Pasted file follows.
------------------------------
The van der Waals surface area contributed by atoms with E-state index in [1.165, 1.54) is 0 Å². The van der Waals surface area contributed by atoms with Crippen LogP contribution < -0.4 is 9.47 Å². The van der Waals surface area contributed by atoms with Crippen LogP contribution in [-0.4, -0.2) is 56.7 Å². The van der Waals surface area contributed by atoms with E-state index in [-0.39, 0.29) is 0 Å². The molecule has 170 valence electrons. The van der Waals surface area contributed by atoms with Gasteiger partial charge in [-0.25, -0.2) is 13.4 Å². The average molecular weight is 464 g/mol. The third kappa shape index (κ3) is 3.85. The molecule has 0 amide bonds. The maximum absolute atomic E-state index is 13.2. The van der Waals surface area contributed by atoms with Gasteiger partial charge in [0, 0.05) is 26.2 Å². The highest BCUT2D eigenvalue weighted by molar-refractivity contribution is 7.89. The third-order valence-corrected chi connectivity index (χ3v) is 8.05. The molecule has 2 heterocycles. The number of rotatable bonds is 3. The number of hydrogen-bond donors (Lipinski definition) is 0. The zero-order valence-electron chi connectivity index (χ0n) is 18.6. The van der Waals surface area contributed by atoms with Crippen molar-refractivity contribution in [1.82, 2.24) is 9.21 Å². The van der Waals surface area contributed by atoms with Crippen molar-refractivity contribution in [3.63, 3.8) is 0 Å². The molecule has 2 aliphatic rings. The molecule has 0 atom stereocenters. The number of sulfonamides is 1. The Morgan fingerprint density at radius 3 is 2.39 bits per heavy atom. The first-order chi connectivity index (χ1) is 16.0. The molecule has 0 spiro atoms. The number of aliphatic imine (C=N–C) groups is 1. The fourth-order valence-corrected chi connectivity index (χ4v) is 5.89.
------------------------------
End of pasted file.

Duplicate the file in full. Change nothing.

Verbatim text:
The van der Waals surface area contributed by atoms with E-state index in [1.165, 1.54) is 0 Å². The van der Waals surface area contributed by atoms with Crippen LogP contribution < -0.4 is 9.47 Å². The van der Waals surface area contributed by atoms with Crippen LogP contribution in [-0.4, -0.2) is 56.7 Å². The van der Waals surface area contributed by atoms with E-state index in [-0.39, 0.29) is 0 Å². The molecule has 170 valence electrons. The van der Waals surface area contributed by atoms with Gasteiger partial charge in [-0.25, -0.2) is 13.4 Å². The average molecular weight is 464 g/mol. The third kappa shape index (κ3) is 3.85. The molecule has 0 amide bonds. The maximum absolute atomic E-state index is 13.2. The van der Waals surface area contributed by atoms with Gasteiger partial charge in [0, 0.05) is 26.2 Å². The highest BCUT2D eigenvalue weighted by molar-refractivity contribution is 7.89. The third-order valence-corrected chi connectivity index (χ3v) is 8.05. The molecule has 2 heterocycles. The number of rotatable bonds is 3. The number of hydrogen-bond donors (Lipinski definition) is 0. The zero-order valence-electron chi connectivity index (χ0n) is 18.6. The van der Waals surface area contributed by atoms with Crippen molar-refractivity contribution in [1.82, 2.24) is 9.21 Å². The van der Waals surface area contributed by atoms with Crippen molar-refractivity contribution in [3.63, 3.8) is 0 Å². The molecule has 2 aliphatic rings. The molecule has 0 atom stereocenters. The number of sulfonamides is 1. The Morgan fingerprint density at radius 3 is 2.39 bits per heavy atom. The first-order chi connectivity index (χ1) is 16.0. The molecule has 0 spiro atoms. The number of aliphatic imine (C=N–C) groups is 1. The fourth-order valence-corrected chi connectivity index (χ4v) is 5.89.